I respect my dad so much, he taught me the principles of business and running my own business, he did not go to school but he is a very successful man today. If I am confused about something, I pick up the phone and he gives the right answer to my question. Other than him, Richard Branson inspires me. I also like one of our ex-presidents, Olusegun Obasanjo; I like and respect the way he was able to manage the country at the time he was president.
What does your dad think about it all now?
My dad is so proud; he comes to every one of my concerts even if he is to spend two nights in London he will travel down for it. He was around for the first big show I did which was the Davido Concert in the Indigo O2. He was also around the following year for the Wizkid UK tour. He also came down for the Olamide concert with quite a lot of people, it was about 30 of them, and he was really proud with the crowd, with the atmosphere, and the vibe and the performance from the artists as well. He has watched me grow from when I was doing the clubs to now.
If you were not into entertainment what do you think you will be doing?
What would I be doing? That is a good question. I would still own my business whatever it is because I grew up with a father who owns his own business and I have always been inspired by him and I always wanted to be like my father. A 9 – 5 was never for me, so I would be selling something. I actually have my own hat line now and I have merchandises that I am working on and sell at my shows as well.
Where would you like to see SMADE Entertainment in a few years from now?
We are looking at something like ‘Wireless’ for Afrobeats, but that is all down to funds. We are looking to do more cooperate events and organise a few weddings because, having done mine, I figured that there is a lot of potential as it was a very high-class event. We actually have 2 weddings we are planning this year because a few people felt mine went well and they want me to also organise theirs.
What advice would you give anyone wanting to get into the entertainment industry and start their own business?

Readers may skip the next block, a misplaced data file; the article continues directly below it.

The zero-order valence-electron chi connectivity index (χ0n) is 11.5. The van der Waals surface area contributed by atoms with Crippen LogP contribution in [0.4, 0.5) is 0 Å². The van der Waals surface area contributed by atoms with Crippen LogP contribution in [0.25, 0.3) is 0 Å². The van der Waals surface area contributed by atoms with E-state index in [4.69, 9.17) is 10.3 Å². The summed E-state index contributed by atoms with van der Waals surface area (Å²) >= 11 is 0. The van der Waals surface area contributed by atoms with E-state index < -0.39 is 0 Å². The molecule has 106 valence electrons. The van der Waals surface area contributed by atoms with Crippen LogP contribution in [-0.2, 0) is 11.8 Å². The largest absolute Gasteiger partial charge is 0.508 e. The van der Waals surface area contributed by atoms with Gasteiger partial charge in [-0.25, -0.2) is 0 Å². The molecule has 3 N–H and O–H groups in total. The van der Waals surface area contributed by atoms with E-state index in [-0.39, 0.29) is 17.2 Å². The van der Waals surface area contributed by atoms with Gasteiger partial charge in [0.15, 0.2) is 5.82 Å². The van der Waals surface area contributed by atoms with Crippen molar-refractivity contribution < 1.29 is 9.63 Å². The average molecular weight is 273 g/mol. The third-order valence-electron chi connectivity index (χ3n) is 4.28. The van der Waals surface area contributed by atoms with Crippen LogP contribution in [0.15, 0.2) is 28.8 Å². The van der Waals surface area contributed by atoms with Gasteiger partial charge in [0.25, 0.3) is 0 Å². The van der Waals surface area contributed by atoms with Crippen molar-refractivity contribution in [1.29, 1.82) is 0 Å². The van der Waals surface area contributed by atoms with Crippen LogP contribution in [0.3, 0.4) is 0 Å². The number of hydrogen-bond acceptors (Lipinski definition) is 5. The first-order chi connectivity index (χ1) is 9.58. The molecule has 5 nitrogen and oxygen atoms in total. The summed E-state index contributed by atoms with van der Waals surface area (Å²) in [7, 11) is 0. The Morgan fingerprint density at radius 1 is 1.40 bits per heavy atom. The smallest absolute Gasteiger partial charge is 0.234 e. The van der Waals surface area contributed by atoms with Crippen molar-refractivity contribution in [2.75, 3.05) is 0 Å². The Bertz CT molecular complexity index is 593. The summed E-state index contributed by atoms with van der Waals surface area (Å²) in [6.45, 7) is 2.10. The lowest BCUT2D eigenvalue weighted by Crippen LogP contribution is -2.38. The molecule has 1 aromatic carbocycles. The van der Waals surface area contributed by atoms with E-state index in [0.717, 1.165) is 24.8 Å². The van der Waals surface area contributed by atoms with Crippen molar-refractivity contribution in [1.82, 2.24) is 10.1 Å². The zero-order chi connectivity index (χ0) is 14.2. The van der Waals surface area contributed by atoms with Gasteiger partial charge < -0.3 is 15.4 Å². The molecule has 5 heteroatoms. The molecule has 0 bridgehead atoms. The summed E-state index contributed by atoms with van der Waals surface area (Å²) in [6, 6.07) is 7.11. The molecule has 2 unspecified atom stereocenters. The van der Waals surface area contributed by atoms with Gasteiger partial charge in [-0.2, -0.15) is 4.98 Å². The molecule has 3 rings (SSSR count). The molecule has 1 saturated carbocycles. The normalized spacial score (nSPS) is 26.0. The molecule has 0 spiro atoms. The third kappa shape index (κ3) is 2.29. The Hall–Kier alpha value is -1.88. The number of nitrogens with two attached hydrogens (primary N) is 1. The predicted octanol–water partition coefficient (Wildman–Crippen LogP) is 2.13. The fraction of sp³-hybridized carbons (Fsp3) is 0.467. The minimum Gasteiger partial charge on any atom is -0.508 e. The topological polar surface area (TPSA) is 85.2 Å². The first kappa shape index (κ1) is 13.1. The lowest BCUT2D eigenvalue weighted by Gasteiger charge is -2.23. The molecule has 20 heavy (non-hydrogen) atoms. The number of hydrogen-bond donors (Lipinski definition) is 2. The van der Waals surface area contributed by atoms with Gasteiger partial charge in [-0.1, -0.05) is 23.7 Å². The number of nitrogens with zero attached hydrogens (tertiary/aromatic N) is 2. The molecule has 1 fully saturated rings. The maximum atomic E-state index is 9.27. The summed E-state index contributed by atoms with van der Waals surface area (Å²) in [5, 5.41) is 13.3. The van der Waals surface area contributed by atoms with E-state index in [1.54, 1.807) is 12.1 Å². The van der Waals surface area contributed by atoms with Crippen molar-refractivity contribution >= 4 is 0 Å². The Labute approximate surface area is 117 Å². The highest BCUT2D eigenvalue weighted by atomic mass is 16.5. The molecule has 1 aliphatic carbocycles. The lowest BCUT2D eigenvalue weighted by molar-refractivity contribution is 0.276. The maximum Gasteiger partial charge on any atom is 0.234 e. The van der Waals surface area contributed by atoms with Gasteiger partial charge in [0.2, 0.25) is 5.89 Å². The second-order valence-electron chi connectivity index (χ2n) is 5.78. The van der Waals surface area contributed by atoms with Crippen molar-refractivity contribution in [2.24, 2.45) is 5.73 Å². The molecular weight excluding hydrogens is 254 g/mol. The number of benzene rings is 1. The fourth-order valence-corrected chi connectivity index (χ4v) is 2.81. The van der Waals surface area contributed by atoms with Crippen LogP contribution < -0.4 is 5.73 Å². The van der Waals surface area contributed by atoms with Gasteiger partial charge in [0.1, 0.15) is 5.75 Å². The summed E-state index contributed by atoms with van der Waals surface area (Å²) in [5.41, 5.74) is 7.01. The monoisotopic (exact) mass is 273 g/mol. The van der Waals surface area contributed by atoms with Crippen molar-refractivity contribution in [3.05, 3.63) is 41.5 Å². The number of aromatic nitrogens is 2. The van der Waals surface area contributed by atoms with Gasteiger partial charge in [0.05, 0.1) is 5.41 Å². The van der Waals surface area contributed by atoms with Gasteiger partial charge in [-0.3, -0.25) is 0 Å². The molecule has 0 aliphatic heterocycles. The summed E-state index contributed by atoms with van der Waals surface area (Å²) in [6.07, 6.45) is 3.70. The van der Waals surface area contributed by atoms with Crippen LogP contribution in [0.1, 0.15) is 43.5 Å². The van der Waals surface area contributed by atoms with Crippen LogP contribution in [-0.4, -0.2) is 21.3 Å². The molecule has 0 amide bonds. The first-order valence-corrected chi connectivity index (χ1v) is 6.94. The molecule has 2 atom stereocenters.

It is harder now, however the harder it gets the more motivated and passionate you should get. You should be very patient, obviously Rome was not built in a day, so you cannot achieve the same things with whoever you are shadowing has achieved over night. It has taken a lot for the likes of myself and people even bigger than myself; it took a lot of passion and hard work. We believed and now we are here. You just have to believe and achieve.
A lot of young Nigerians abroad are getting in touch with the culture especially through the entertainment industry as you will obviously know. How do you think young Nigerians abroad can stay connected with the country?
By coming out to more cultural events and embracing the Afropop and Afrobeats music. Music is big and it speaks a lot of languages, if you can embrace Afrobeats you can come closer to home just by the music alone.
How do you think Nigerians abroad can positively promote the country globally?
To be sincere, I think we are putting out a better image than bringing out a bad image. For example, if you go to the Troxy they will tell you that the last show I did was still the biggest they ever had since the inception of the venue. So the likes of Wizkid, Davido and Olamide are being recognised internationally so that is something very good.
What are your thoughts on how a community like NNC can be involved in endorsing Nigeria’s positivity?
We should support each other in any way. I like what you guys are doing, trying to acknowledge those that are doing positive things in the community so continue to do that, continue to acknowledge and support in any way you can.